dry system (with intermediate constants for intermediate
mounts of moisture).
The advantages and disadvantages of the dielectric method are very similar to the nuclear method. This applies to the climactic advantage, which is exactly the same. The advantages is that the equipment is less sophisticated, easier to operate, and generally less expensive than the other two methods. One disadvantage is that it is virtually impossible to determine the actual boundaries of a known anomaly. Also, due to its electrical charge operation, there are numerous conditions which will prevent the equipment from obtaining any accurate or useful readings. Finally, the major disadvantage is that, like the nuclear method, capacitance meters sample about 2 square feet of roof at each grid point and most surveys are taken on a 10 x 10' grid. Therefore, a dielectric survey sees only about 2% of the roof.
Infrared scanning, the final method of detection, senses the temperature of the surface of the roof. Wet insulation changes the ability of the roof system to store and conduct thermal energy, thus causing changes in the temperature of the roof surface. With this method, 100% of the roof surface is viewed through a scanner or camera. Areas with wet insulation will appear lighter than dry areas due to an increase in temperature. The data generally is recorded through digital imagery. Outlines of the wet area can also be painted on the roof surface.
The advantages of infrared surveying are many. The first advantage is that the data is generally extremely accurate if obtained by an experienced operator with appropriate equipment. The second advantage is that the data is acquired over the entire roof and not just at grid intersection points, so the entire roof surface is seen. This method tends to be less time-consuming than the other two methods, offering cost advantages, particularly for large facilities. This method can also be used to identify conditions requiring remediation on exterior walls and window panels.
There are, however, disadvantages to this method. The first disadvantage is that it is highly weather dependent, with many variables including surface moisture, wind speed, daytime vs. nighttime temperature, etc. The second disadvantage is that these scans generally need to be performed at night, increasing safety issues. The readings may also be affected by interior heat sources or differences in insulation thickness. The final disadvantage is that the results are qualitative rather than quantitative, and therefore are highly dependent on the experience of the operator.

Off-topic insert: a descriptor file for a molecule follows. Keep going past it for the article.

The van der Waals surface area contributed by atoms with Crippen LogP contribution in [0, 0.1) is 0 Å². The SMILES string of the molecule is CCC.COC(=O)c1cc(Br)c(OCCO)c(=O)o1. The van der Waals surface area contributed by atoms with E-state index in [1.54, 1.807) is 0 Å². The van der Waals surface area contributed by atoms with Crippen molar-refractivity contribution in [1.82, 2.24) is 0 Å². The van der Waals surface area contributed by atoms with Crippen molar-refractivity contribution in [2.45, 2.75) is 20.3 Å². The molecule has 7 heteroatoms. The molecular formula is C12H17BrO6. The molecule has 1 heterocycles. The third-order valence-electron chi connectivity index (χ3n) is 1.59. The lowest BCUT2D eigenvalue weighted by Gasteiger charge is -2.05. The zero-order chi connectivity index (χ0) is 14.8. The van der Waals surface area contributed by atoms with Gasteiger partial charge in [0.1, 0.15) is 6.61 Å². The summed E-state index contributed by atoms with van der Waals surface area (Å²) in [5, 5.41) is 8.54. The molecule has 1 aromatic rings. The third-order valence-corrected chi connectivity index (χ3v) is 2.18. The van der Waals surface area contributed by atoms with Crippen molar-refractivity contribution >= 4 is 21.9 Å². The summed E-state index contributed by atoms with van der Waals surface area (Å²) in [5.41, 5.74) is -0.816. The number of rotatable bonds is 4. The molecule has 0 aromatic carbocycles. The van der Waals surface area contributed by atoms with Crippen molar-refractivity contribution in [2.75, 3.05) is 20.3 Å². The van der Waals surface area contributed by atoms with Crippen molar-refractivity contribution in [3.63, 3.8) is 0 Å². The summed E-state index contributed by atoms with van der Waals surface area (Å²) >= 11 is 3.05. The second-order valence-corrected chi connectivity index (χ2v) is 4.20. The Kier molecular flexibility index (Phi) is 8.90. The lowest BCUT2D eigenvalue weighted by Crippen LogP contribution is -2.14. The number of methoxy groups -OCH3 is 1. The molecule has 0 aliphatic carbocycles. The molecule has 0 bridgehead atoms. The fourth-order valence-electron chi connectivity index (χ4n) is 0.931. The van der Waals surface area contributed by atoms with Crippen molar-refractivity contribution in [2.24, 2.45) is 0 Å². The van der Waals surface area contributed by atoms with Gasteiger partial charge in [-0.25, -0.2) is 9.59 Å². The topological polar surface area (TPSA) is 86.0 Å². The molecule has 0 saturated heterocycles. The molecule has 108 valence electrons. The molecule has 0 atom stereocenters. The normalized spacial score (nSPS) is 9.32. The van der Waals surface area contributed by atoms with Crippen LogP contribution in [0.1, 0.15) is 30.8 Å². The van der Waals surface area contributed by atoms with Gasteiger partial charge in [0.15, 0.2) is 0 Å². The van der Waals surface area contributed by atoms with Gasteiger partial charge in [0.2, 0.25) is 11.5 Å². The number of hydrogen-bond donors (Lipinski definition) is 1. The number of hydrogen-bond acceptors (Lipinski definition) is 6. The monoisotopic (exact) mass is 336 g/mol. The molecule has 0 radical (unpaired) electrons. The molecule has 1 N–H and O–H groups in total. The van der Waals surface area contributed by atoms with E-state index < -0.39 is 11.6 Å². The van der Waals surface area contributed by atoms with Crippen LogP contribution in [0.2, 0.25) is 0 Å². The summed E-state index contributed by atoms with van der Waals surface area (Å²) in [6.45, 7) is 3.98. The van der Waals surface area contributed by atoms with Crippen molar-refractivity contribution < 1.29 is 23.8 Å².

In conclusion, roofing experts generally agree that the most reliable method of moisture detection in a roof system is using an infrared survey. The disadvantages of this system can be overcome by an experienced operator, enabling accurate results for 100% of the roof surface. Verification procedures are recommended, including test cuts, moisture probes (Delmhorst), and use of a Tramex meter. It is important to note, however, that the results from an infrared survey are highly dependent upon many different variables, requiring the direction and interpretation of a trained expert in order to achieve usable results.
StructureScan, a division of StructureTec, performs nondestructive evaluations of facilities using infrared scanning. If you are responsible for the care and maintenance of the exterior of your facilities, contact us today to schedule your StructureScan infrared survey!
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StructureTec is a building envelope, pavement, and roof consultant specializing in the waterproofing and restoration of existing building envelopes, roofs, pavement and concrete structures.